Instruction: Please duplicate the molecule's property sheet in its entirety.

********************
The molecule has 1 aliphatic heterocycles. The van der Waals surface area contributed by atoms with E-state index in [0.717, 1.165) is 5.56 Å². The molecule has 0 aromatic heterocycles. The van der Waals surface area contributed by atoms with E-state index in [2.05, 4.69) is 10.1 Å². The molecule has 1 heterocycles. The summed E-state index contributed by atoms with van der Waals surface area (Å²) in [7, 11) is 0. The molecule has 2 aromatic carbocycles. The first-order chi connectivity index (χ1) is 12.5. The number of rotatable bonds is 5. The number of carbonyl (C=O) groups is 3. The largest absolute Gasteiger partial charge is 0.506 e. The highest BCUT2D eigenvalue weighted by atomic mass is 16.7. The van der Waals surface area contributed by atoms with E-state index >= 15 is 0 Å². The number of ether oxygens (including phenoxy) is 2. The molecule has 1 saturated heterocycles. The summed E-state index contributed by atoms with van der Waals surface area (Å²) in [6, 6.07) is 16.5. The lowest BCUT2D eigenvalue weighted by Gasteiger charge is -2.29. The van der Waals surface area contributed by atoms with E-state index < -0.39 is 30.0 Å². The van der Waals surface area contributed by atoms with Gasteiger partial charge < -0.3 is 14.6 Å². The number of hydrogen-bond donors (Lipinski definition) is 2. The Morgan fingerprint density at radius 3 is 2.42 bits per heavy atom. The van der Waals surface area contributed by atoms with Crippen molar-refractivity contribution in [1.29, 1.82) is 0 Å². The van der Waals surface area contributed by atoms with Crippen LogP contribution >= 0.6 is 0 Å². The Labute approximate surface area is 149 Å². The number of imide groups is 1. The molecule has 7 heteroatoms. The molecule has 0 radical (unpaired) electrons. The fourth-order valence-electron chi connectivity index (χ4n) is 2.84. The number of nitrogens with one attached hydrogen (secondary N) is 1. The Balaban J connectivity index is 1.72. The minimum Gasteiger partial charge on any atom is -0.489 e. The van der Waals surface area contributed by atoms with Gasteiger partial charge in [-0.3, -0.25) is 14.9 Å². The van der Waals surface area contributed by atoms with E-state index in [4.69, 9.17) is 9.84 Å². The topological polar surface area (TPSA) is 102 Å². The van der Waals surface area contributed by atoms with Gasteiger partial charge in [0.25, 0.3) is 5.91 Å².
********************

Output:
The molecule has 1 aliphatic heterocycles. The van der Waals surface area contributed by atoms with E-state index in [0.717, 1.165) is 5.56 Å². The molecule has 0 aromatic heterocycles. The van der Waals surface area contributed by atoms with E-state index in [2.05, 4.69) is 10.1 Å². The molecule has 1 heterocycles. The summed E-state index contributed by atoms with van der Waals surface area (Å²) in [7, 11) is 0. The molecule has 2 aromatic carbocycles. The first-order chi connectivity index (χ1) is 12.5. The number of rotatable bonds is 5. The number of carbonyl (C=O) groups is 3. The largest absolute Gasteiger partial charge is 0.506 e. The highest BCUT2D eigenvalue weighted by atomic mass is 16.7. The van der Waals surface area contributed by atoms with E-state index >= 15 is 0 Å². The number of ether oxygens (including phenoxy) is 2. The molecule has 1 saturated heterocycles. The summed E-state index contributed by atoms with van der Waals surface area (Å²) in [6, 6.07) is 16.5. The lowest BCUT2D eigenvalue weighted by Gasteiger charge is -2.29. The van der Waals surface area contributed by atoms with E-state index < -0.39 is 30.0 Å². The van der Waals surface area contributed by atoms with Gasteiger partial charge < -0.3 is 14.6 Å². The number of hydrogen-bond donors (Lipinski definition) is 2. The Morgan fingerprint density at radius 3 is 2.42 bits per heavy atom. The van der Waals surface area contributed by atoms with Crippen molar-refractivity contribution in [1.29, 1.82) is 0 Å². The van der Waals surface area contributed by atoms with Crippen LogP contribution >= 0.6 is 0 Å². The Labute approximate surface area is 149 Å². The number of imide groups is 1. The molecule has 7 heteroatoms. The molecule has 0 radical (unpaired) electrons. The fourth-order valence-electron chi connectivity index (χ4n) is 2.84. The number of nitrogens with one attached hydrogen (secondary N) is 1. The Balaban J connectivity index is 1.72. The minimum Gasteiger partial charge on any atom is -0.489 e. The van der Waals surface area contributed by atoms with Gasteiger partial charge in [-0.3, -0.25) is 14.9 Å². The van der Waals surface area contributed by atoms with E-state index in [4.69, 9.17) is 9.84 Å². The topological polar surface area (TPSA) is 102 Å². The van der Waals surface area contributed by atoms with Gasteiger partial charge in [0.25, 0.3) is 5.91 Å².